Giovanni Battista Pergolesi’s Stabat Mater: A Logogenetic Analysis
Oscar Escalada, composer, arranger, musical director and musicologist
The term logogenesis describes the way composers use their knowledge of music to illustrate a written text. The word originates from the Greek logos, meaning ‘word’ and génesis, meaning ‘origin’.
In linguistic terms logogenesis is one of three strands of semogenesis; the other two being ontogenesis and filogenesis. However, we should not be confused by this because the significance that we give to this term in relation to musical analysis has nothing to do with systemic functional linguistics. As far as music is concerned, the word logogenesis is used to describe a procedure used from time immemorial to relate music to the written word. In the 16th century, Gioseffo Zarlino described this process as “mettere le parole in musica” (setting words to music).
The Stabat Mater is a medieval liturgical sequence attributed to various authors, the most likely of whom are Innocent III (c.1216) and Jacopone da Todi (1230-1306). Jacopone was adjudged to be the author of the Stabat by Georgius Stella, Chancellor of Genoa, in his Annales Genuenses, about a 14th century manuscript containing Jacopone’s poems.
Jacopone is known for his ‘laude’. These were songs in praise of the Lord originating from Saint Francis of Assisi at the beginning of the 13th century. He sang the ‘laude’ in his native language so that the Gospels could be understood by ordinary people who could not speak Latin. In the same way, Jacopone composed his poems in the Umbrian dialect and this is why there is some doubt about his authorship of the Stabat Mater, because it is in Latin.
This sequence was incorporated into the Christian liturgy in 1727 as the last of the five official sequences of the Catholic Church. The earlier ones, established by the Council of Trent between 1545 and 1563, are Lauda sion by Wipo, Victimae paschali laudes, attributed to Innocent III, Dies Irae by St. Thomas Aquinas and Veni Sancte Spiritu by Tomás Celano.
The Stabat Mater has two texts that are somewhat different from each other. They are known as Dolorosa and Speciosa. The one that is used nowadays is the Dolorosa. The differences between the two can be seen right from the beginning:
Stabat Mater dolorosa
Juxta crucem lacrimosa
Dum pendebat filius
Stabat Mater speciosa
Juxta foenum gaudiosa
Dum jacebat filius
One edition of Jacopone’s Italian poems, published in Brescia in 1495, includes both versions of the Stabat Mater but the Speciosa fell into disuse until 1852 when A.F. Ozanam discovered it in the National Library in Paris and re-transcribed it. He attributed both manuscripts to Jacopone and confessed that he had given up trying to translate Speciosa in verse form in favour of presenting both hymns in prose, because of the untranslatable charm of the original language, its musicality and its old-fashioned beauty.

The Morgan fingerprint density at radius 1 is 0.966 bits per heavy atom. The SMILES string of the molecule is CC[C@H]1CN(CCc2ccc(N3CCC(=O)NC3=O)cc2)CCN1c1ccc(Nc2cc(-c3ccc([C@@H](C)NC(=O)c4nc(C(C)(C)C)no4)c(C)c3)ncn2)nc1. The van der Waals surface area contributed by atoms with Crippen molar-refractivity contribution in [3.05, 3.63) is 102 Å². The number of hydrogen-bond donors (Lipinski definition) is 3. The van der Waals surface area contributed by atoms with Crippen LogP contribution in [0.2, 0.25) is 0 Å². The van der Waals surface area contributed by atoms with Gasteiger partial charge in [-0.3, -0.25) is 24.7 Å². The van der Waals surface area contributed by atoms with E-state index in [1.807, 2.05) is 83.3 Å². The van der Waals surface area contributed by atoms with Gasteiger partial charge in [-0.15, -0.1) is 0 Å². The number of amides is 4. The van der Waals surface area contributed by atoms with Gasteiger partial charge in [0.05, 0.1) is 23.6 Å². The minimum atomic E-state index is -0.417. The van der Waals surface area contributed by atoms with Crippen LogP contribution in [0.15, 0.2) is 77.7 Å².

Nevertheless, there are different views about the authorship of the Stabat Mater. While the Anglican hymnologist, Dr. J.M. Neale, attributed the authorship of Speciosa to Jacopone when he translated it into English in 1866, Phillipe Schaff, in his book Literature and Poetry, disagrees, arguing that it is unlikely that a poet would have written a parody of his own poem.
There is a great deal of literature about both hymns. However, both Protestants and Roman Catholics share a deep admiration for its pathos, its vivid descriptions and its devotional gentleness and piety.
Various versions of Stabat Mater Dolorosa have been compiled by Hvander Velden.
There are differences in the texts in some of the numbered sections as we can see below:
1 Stabat Mater dolorosa iuxta crucem lacrimosa dum pendebat Filius
2 Cuius animam gementem contristatem et dolentem pertransivit gladius
3 O quam tristis et afflicta fuit illa benedicta Mater Unigeniti
4 a) Quae moerebat el dolebat et tremebat cum videbat nati poenas incliti
b) Quae moerebat et dolebat Pia Mater dum videbat nati poenas incliti
5 Quis est homo qui non fleret Matri Christi si videret in tanto supplicio?
6 Quis non posset contristari Matrem Christi contemplari dolentum cum filio?
7 Pro peccatis suae gentis vidit Iesum in tormentis et flagellis subditum
8 Vidit suum dulcem natum moriendo desolatum dum emisit spiritum
9 Eia Mater, fons amoris, me sentire vim doloris fac ut tecum lugeam
10 Fac ut ardeat cor meum in amando Christum Deum ut sibi complaceam
11 Sancta Mater, istud agas crucifixi fige plagas cordi meo valide
12 Tui nati vulnerati tam dignati pro me pati poenas mecum divide
13 a) Fac me vere tecum flere crucifixo condolere donec ego vixero
b) Fac me tecum pie flere crucifixo condolere donec ego vixero
14 a) Iuxta crucem tecum stare te libenter sociare in planctu desidero
b) Iuxta crucem tecum stare et me tibi sociare in planctu desidero
15 Virgo virginum praeclara mihi iam non sis amara fac me tecum plangere
16 a) Fac ut portem Christi mortem passionis eius sortem et plagas recolere
b) Fac ut portem Christi mortem passionis fac consortem et plagas recolere
17 a) Fac me plagis vulnerari cruce hac inebriari ob amorem filii
b) Fac me plagis vulnerari fac me cruce inebriari et cruore filii
18 a) Inflammatus et accensus, per te, Virgo, sim defensus in die iudicii
b) Flammis ne urar succensus, per te, Virgo, sim defensus in die iudicii
c) Flammis orci ne succendar, per te, Virgo, fac, defendar in die iudicii
19 Fac me cruce custodiri morte Christi praemuniri confoveri gratia
20 Quando corpus morietur fac ut animae donetur paradisi gloria. Amen
The Dolorosa and Giovanni